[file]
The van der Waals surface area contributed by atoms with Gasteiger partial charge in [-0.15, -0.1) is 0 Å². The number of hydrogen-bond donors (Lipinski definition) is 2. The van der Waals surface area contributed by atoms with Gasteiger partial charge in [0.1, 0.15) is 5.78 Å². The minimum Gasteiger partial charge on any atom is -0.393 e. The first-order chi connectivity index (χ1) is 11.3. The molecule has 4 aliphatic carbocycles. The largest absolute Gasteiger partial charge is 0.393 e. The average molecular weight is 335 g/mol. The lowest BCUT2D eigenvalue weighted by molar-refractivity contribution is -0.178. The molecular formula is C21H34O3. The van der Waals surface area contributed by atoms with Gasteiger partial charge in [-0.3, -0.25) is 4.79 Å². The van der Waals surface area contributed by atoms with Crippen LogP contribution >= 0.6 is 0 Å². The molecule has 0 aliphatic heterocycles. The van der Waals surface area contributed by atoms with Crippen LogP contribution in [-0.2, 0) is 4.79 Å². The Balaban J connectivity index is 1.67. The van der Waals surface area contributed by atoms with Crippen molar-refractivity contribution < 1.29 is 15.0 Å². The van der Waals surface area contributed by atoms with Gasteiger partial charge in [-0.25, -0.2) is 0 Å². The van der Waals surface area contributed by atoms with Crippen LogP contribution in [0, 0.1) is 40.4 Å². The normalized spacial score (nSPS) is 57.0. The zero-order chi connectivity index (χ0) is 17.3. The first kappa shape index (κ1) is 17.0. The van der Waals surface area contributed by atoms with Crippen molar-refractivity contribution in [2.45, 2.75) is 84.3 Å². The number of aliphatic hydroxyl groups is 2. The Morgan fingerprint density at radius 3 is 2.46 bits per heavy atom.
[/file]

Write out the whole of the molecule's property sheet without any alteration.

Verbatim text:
The van der Waals surface area contributed by atoms with Gasteiger partial charge in [-0.15, -0.1) is 0 Å². The number of hydrogen-bond donors (Lipinski definition) is 2. The van der Waals surface area contributed by atoms with Gasteiger partial charge in [0.1, 0.15) is 5.78 Å². The minimum Gasteiger partial charge on any atom is -0.393 e. The first-order chi connectivity index (χ1) is 11.3. The molecule has 4 aliphatic carbocycles. The largest absolute Gasteiger partial charge is 0.393 e. The average molecular weight is 335 g/mol. The lowest BCUT2D eigenvalue weighted by molar-refractivity contribution is -0.178. The molecular formula is C21H34O3. The van der Waals surface area contributed by atoms with Gasteiger partial charge in [-0.3, -0.25) is 4.79 Å². The van der Waals surface area contributed by atoms with Crippen LogP contribution >= 0.6 is 0 Å². The molecule has 0 aliphatic heterocycles. The van der Waals surface area contributed by atoms with Crippen LogP contribution in [-0.2, 0) is 4.79 Å². The Balaban J connectivity index is 1.67. The van der Waals surface area contributed by atoms with Crippen molar-refractivity contribution < 1.29 is 15.0 Å². The van der Waals surface area contributed by atoms with Gasteiger partial charge in [-0.25, -0.2) is 0 Å². The van der Waals surface area contributed by atoms with Crippen LogP contribution in [0, 0.1) is 40.4 Å². The normalized spacial score (nSPS) is 57.0. The zero-order chi connectivity index (χ0) is 17.3. The first kappa shape index (κ1) is 17.0. The van der Waals surface area contributed by atoms with Crippen molar-refractivity contribution in [2.45, 2.75) is 84.3 Å². The number of aliphatic hydroxyl groups is 2. The Morgan fingerprint density at radius 3 is 2.46 bits per heavy atom.